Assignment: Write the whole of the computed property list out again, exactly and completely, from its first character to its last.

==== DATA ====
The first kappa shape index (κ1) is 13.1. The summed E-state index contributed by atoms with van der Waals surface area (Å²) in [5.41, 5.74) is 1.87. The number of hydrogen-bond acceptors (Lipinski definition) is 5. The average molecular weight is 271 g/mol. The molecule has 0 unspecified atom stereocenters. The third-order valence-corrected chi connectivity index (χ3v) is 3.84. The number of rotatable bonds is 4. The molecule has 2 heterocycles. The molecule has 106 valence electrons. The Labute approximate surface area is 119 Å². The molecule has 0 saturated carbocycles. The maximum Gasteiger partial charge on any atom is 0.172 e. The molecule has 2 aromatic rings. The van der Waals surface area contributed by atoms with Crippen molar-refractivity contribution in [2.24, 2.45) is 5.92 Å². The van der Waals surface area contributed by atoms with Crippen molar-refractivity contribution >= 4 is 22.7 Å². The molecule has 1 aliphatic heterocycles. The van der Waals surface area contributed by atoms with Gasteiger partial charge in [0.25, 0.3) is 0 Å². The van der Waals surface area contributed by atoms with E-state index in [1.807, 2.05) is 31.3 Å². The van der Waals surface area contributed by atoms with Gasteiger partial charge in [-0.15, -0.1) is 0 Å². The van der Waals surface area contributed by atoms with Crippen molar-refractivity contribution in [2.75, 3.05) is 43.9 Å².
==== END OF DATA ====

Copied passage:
The first kappa shape index (κ1) is 13.1. The summed E-state index contributed by atoms with van der Waals surface area (Å²) in [5.41, 5.74) is 1.87. The number of hydrogen-bond acceptors (Lipinski definition) is 5. The average molecular weight is 271 g/mol. The molecule has 0 unspecified atom stereocenters. The third-order valence-corrected chi connectivity index (χ3v) is 3.84. The number of rotatable bonds is 4. The molecule has 2 heterocycles. The molecule has 106 valence electrons. The Labute approximate surface area is 119 Å². The molecule has 0 saturated carbocycles. The maximum Gasteiger partial charge on any atom is 0.172 e. The molecule has 2 aromatic rings. The van der Waals surface area contributed by atoms with Crippen molar-refractivity contribution in [2.24, 2.45) is 5.92 Å². The van der Waals surface area contributed by atoms with Crippen molar-refractivity contribution >= 4 is 22.7 Å². The molecule has 1 aliphatic heterocycles. The van der Waals surface area contributed by atoms with Gasteiger partial charge in [0.25, 0.3) is 0 Å². The van der Waals surface area contributed by atoms with E-state index in [1.807, 2.05) is 31.3 Å². The van der Waals surface area contributed by atoms with Gasteiger partial charge in [-0.15, -0.1) is 0 Å². The van der Waals surface area contributed by atoms with Crippen molar-refractivity contribution in [2.75, 3.05) is 43.9 Å².